UUP veteran McNarry is expelled from the party as new leader Mike Nesbitt lays down the law
Veteran UUP politician David McNarry has been expelled from the party after a disciplinary meeting .
It is understood that the Assembly member for Strangford, who is on holiday abroad, did not attend the meeting — a possible grounds for appeal.
In a brief statement, the UUP said a disciplinary committee met yesterday to discuss complaints made against Mr McNarry, and “unfortunately found it necessary to expel him from the party”.
“We followed due process and arrived democratically at our decision,” the party said.
It added: “Given that Mr McNarry has the right to appeal this decision it would not be appropriate for the party to make any further comment at this time.”
One of the complaints against Mr McNarry was that he had acted against the best interests of the party by claiming that five of its 16 MLAs had told him they were considering resigning the party whip and joining him on the opposition benches.
Despite this claim, which Mr McNarry made in April, he remained adamant that he intended to rejoin the party’s Assembly group and take up its whip as soon as his period of suspension ran out.
In recent years Mr McNarry has been an advocate of closer links with the DUP, although up until now he has said that he has no intention of joining it.
He sent in a letter of resignation to the UUP last June after it lost two Assembly seats and the DUP gained two. He felt a united approach could have preserved the UUP position and pointed out the UUP had lost a ministry, putting them down to one seat down on the Executive, something which he blamed on infighting.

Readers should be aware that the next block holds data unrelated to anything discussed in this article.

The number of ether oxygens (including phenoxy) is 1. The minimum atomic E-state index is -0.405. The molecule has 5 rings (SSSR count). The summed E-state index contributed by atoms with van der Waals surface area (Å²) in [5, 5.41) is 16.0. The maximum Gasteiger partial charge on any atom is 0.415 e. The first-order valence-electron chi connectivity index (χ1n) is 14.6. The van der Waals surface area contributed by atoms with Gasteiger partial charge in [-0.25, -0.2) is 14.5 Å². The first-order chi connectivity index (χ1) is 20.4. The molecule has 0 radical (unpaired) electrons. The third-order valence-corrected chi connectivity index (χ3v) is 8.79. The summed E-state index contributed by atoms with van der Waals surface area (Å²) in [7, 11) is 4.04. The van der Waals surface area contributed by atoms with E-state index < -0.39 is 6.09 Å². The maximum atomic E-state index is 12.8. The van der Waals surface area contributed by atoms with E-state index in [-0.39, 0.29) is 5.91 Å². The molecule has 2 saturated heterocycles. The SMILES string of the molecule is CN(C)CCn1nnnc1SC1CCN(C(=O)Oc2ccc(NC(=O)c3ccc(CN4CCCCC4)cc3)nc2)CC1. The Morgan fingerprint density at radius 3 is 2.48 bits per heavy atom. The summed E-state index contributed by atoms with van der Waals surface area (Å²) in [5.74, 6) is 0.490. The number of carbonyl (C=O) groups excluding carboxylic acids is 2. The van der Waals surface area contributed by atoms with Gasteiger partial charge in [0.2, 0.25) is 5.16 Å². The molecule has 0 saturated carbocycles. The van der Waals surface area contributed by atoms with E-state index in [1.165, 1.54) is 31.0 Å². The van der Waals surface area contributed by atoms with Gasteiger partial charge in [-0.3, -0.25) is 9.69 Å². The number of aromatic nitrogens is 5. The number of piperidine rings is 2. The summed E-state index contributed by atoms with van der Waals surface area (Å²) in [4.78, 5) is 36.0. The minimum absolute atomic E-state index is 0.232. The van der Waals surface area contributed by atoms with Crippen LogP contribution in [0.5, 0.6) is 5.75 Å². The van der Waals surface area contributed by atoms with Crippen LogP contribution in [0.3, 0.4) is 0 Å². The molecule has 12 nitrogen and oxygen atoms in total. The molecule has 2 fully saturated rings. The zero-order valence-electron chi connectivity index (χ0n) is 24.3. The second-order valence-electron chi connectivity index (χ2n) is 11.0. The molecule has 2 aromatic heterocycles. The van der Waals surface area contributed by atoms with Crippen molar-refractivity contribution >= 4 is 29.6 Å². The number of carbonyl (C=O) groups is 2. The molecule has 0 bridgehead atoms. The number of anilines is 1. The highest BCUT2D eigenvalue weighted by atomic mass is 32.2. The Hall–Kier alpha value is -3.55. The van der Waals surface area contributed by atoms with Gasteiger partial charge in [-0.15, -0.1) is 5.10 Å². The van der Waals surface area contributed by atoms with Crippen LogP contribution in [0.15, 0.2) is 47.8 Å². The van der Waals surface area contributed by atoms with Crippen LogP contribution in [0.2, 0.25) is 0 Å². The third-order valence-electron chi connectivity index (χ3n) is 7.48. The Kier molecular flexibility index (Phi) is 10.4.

The UUP rebel was persuaded to stay on by Tom Elliott, then party leader, who put him in charge of talks with the DUP. But he revealed details of these to the Belfast Telegraph on January 23, saying he had Mr Elliott’s approval. However, Mr Elliott claimed he had gone too far and disciplined him.
Mr McNarry had been a thorn in the leadership’s side but expelling him will be seen as a high risk strategy. Mr McNarry is Assistant Grand Master of the Orange Order, which is a strong advocate of unionist unity.
Mike Nesbitt is the first UUP leader not to be a member of the Order and disciplining Mr McNarry on this issue could put further strain on the UUP ties to the institution.
Mr McNarry and Mr Nesbitt are both MLAs for Strangford. In the last election the UUP gained a seat at the DUP’s expense.
If Mr McNarry joined the DUP or didn’t stand for election, the UUP could lose a seat, either to the DUP or the SDLP — who were just 44 votes short of a quota last time.
David McNarry’s problems with the UUP started with an interview published by the Belfast Telegraph on January 23 in which he outlined unionist unity talks with the DUP. Tom Elliott, the former party leader, promptly stripped him of a Stormont committee chairmanship for alleged indiscretion. Mr McNarry then resigned the whip. He was suspended from the Assembly party for nine months.